One notable group that have looked to embrace protein more than anyone else is the dieting community. Many of the most popular fads that have risen and fallen over the years have had an emphasis on protein at their core. Atkins, the Zone and, most recently, Paleo diets all identify the nutrient as a key component. The appeal of approaches like these is as much psychological as physiological. Where most diets demand abstinence, protein-heavy regimes are all about eating more of certain specific, usually quite tasty foods. In particular, advocates point to protein’s ability to help you stay fuller for longer. Never mind how effective a particular approach may actually be - this attitude will always feel much more appealing than being told that you can’t eat any of the things that you most enjoy.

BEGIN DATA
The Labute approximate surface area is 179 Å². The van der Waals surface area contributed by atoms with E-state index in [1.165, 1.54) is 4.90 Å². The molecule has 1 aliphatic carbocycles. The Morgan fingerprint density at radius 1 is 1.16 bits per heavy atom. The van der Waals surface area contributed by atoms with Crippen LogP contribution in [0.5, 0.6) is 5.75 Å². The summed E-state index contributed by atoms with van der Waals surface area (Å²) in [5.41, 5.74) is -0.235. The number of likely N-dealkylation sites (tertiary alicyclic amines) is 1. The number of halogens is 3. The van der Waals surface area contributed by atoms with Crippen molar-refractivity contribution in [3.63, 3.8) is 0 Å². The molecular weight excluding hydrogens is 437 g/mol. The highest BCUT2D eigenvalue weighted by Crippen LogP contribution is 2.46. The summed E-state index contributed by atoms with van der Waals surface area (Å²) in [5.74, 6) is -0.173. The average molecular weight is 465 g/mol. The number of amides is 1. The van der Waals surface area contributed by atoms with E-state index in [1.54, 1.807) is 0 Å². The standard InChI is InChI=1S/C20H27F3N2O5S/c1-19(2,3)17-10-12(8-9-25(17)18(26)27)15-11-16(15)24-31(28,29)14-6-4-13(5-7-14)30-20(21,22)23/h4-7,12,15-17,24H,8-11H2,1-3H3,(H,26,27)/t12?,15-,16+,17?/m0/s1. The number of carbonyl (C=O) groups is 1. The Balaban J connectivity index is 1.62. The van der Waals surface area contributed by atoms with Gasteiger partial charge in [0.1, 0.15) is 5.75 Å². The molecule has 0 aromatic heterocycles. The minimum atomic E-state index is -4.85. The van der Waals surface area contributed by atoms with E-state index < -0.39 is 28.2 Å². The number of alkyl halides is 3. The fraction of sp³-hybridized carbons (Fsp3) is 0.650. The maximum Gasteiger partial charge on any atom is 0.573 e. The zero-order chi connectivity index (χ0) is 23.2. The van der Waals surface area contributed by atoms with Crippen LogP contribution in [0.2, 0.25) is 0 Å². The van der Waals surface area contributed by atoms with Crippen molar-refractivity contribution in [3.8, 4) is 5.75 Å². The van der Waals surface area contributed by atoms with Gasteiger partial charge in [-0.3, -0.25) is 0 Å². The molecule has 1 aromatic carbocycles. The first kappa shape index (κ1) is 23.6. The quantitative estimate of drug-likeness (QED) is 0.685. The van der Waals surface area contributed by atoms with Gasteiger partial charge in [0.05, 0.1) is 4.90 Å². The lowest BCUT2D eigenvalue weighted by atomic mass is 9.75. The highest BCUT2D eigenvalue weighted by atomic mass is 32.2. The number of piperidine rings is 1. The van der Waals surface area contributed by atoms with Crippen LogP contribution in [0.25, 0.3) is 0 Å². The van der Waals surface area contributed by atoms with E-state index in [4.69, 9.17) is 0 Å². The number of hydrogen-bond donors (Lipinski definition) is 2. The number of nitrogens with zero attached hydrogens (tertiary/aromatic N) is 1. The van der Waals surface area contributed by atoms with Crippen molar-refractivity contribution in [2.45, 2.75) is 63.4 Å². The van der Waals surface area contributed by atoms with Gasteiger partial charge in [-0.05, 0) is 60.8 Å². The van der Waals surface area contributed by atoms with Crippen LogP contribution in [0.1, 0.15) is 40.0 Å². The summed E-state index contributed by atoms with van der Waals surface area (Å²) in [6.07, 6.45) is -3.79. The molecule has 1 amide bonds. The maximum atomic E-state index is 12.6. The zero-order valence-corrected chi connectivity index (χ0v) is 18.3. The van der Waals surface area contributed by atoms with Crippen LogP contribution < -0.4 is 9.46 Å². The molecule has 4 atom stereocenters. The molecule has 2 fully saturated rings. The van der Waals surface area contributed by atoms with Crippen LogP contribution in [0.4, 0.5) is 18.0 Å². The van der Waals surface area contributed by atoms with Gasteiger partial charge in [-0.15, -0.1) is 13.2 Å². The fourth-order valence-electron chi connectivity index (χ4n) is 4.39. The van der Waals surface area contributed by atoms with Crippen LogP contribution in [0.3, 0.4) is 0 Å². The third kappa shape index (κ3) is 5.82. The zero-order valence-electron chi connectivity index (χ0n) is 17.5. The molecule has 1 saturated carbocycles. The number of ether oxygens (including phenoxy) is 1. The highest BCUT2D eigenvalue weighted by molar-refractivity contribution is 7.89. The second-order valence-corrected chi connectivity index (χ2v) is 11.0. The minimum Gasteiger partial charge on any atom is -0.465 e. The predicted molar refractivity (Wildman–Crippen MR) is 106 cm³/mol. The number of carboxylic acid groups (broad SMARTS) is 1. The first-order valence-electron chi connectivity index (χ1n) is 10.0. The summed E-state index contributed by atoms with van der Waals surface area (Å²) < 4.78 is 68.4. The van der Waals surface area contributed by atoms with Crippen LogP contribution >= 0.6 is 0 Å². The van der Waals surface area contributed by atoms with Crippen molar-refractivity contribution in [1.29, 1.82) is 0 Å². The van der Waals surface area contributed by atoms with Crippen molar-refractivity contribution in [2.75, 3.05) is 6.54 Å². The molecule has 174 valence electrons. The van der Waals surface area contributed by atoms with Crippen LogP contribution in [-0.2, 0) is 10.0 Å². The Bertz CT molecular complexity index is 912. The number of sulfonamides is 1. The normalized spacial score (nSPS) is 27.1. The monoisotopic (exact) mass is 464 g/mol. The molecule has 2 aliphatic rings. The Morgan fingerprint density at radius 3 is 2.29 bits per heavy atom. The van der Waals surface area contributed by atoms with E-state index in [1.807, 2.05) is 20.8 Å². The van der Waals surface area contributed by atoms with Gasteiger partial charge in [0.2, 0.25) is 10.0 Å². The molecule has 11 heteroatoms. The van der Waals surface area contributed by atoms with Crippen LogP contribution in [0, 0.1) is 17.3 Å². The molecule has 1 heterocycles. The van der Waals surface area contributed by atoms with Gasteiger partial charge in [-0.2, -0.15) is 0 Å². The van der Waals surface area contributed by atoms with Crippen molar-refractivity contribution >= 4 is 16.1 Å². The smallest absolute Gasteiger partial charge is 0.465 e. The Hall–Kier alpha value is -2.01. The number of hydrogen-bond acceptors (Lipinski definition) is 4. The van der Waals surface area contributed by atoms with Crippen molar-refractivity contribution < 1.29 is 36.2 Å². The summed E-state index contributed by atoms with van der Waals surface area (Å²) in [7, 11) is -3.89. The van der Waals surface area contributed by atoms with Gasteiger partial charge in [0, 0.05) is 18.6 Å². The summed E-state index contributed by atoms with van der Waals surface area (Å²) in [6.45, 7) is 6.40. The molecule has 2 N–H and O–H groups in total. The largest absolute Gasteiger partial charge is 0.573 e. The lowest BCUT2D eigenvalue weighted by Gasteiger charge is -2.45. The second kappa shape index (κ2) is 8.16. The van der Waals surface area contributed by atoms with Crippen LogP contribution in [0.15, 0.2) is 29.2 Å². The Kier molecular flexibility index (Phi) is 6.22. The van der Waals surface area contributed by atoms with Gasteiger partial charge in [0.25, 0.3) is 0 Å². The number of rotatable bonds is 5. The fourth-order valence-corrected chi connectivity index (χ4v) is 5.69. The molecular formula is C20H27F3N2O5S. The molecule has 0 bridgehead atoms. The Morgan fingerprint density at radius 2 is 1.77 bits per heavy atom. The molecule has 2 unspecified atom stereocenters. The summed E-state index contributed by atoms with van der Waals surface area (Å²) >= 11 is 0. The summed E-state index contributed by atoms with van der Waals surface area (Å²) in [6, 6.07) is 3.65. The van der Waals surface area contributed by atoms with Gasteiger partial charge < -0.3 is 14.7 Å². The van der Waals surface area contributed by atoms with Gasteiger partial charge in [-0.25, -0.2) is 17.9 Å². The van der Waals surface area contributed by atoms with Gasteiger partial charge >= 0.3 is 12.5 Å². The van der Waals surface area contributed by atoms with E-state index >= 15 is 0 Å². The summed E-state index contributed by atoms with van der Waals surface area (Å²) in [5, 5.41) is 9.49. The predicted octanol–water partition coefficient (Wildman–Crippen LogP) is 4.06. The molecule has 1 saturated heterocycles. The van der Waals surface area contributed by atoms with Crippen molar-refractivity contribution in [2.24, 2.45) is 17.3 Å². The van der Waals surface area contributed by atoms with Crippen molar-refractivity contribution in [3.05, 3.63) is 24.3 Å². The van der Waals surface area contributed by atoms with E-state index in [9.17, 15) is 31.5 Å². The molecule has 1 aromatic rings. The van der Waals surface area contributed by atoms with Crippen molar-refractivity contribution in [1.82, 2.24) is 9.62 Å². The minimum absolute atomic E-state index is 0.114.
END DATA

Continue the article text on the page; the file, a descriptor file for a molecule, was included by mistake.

With so much positive feeling around protein, it’s easy to just accept that it’s the answer to everything and think no more on it. However, unfortunately for gym junkies and dieters alike, the issue is not that simple. For one thing, even the most ardent athlete has a limit on the amount of protein that they are able to process. As a general rule, the easiest way to tell how much protein you should include in your diet is to multiply your weight in pounds by 0.35, and convert the result into grams. For instance, a 175-pound man should be eating about 61 grams of protein in a day. When you consider that the average 9-oz steak contains a little over 80 grams, it becomes clear how much more most of us are eating than we should be. While exercise will help you work off some of the excess, we all have an upper limit.